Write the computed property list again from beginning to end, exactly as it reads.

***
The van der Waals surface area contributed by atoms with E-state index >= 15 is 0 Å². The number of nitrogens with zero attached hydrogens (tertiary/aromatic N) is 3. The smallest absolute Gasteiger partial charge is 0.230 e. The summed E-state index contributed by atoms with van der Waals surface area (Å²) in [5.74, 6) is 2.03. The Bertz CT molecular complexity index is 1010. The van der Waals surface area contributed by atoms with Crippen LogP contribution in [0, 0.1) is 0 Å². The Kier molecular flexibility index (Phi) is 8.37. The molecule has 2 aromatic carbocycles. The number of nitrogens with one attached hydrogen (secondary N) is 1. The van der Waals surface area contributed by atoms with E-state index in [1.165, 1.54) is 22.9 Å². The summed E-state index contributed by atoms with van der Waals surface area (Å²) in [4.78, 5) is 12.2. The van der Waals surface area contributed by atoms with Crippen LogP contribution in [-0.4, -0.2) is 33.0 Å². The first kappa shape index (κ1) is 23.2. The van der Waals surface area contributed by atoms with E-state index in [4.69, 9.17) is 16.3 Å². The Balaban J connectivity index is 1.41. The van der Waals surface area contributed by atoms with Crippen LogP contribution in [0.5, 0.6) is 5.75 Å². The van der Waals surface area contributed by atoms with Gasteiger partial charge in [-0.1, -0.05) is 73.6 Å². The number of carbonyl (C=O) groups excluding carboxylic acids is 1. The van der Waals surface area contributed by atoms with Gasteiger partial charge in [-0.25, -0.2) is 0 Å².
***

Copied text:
The van der Waals surface area contributed by atoms with E-state index >= 15 is 0 Å². The number of nitrogens with zero attached hydrogens (tertiary/aromatic N) is 3. The smallest absolute Gasteiger partial charge is 0.230 e. The summed E-state index contributed by atoms with van der Waals surface area (Å²) in [5.74, 6) is 2.03. The Bertz CT molecular complexity index is 1010. The van der Waals surface area contributed by atoms with Crippen LogP contribution in [0, 0.1) is 0 Å². The Kier molecular flexibility index (Phi) is 8.37. The molecule has 2 aromatic carbocycles. The number of nitrogens with one attached hydrogen (secondary N) is 1. The van der Waals surface area contributed by atoms with E-state index in [1.165, 1.54) is 22.9 Å². The summed E-state index contributed by atoms with van der Waals surface area (Å²) in [4.78, 5) is 12.2. The van der Waals surface area contributed by atoms with Crippen LogP contribution in [-0.4, -0.2) is 33.0 Å². The first kappa shape index (κ1) is 23.2. The van der Waals surface area contributed by atoms with E-state index in [4.69, 9.17) is 16.3 Å². The Balaban J connectivity index is 1.41. The van der Waals surface area contributed by atoms with Crippen LogP contribution in [0.5, 0.6) is 5.75 Å². The van der Waals surface area contributed by atoms with Gasteiger partial charge in [-0.1, -0.05) is 73.6 Å². The number of carbonyl (C=O) groups excluding carboxylic acids is 1. The van der Waals surface area contributed by atoms with Gasteiger partial charge in [-0.25, -0.2) is 0 Å².